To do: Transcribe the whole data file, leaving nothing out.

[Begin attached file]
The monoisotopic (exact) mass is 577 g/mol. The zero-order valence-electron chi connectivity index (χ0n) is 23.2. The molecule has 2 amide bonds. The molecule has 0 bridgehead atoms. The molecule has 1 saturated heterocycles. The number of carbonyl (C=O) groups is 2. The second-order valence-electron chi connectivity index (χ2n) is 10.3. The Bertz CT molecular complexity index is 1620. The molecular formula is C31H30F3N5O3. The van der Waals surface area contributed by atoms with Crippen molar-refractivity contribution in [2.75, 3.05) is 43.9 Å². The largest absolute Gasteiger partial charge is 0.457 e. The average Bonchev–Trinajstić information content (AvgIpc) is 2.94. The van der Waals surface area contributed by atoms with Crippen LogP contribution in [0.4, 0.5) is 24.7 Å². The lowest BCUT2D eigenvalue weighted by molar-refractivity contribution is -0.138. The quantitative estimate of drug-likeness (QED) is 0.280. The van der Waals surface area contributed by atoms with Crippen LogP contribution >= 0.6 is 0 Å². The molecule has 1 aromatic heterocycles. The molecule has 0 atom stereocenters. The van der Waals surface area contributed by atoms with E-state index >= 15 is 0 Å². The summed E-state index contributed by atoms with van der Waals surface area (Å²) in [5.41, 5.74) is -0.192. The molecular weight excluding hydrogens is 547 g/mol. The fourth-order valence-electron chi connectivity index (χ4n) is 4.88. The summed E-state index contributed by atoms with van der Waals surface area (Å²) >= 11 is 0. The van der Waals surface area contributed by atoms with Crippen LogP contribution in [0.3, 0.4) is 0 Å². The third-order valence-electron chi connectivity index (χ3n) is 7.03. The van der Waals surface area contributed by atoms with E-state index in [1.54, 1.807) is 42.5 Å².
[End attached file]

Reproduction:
The monoisotopic (exact) mass is 577 g/mol. The zero-order valence-electron chi connectivity index (χ0n) is 23.2. The molecule has 2 amide bonds. The molecule has 0 bridgehead atoms. The molecule has 1 saturated heterocycles. The number of carbonyl (C=O) groups is 2. The second-order valence-electron chi connectivity index (χ2n) is 10.3. The Bertz CT molecular complexity index is 1620. The molecular formula is C31H30F3N5O3. The van der Waals surface area contributed by atoms with Crippen molar-refractivity contribution in [2.75, 3.05) is 43.9 Å². The largest absolute Gasteiger partial charge is 0.457 e. The average Bonchev–Trinajstić information content (AvgIpc) is 2.94. The van der Waals surface area contributed by atoms with Crippen LogP contribution in [0.4, 0.5) is 24.7 Å². The lowest BCUT2D eigenvalue weighted by molar-refractivity contribution is -0.138. The quantitative estimate of drug-likeness (QED) is 0.280. The van der Waals surface area contributed by atoms with Crippen LogP contribution >= 0.6 is 0 Å². The molecule has 1 aromatic heterocycles. The molecule has 0 atom stereocenters. The van der Waals surface area contributed by atoms with E-state index >= 15 is 0 Å². The summed E-state index contributed by atoms with van der Waals surface area (Å²) in [5.41, 5.74) is -0.192. The molecular weight excluding hydrogens is 547 g/mol. The fourth-order valence-electron chi connectivity index (χ4n) is 4.88. The summed E-state index contributed by atoms with van der Waals surface area (Å²) >= 11 is 0. The van der Waals surface area contributed by atoms with Crippen LogP contribution in [0.3, 0.4) is 0 Å². The third-order valence-electron chi connectivity index (χ3n) is 7.03. The van der Waals surface area contributed by atoms with E-state index in [1.54, 1.807) is 42.5 Å².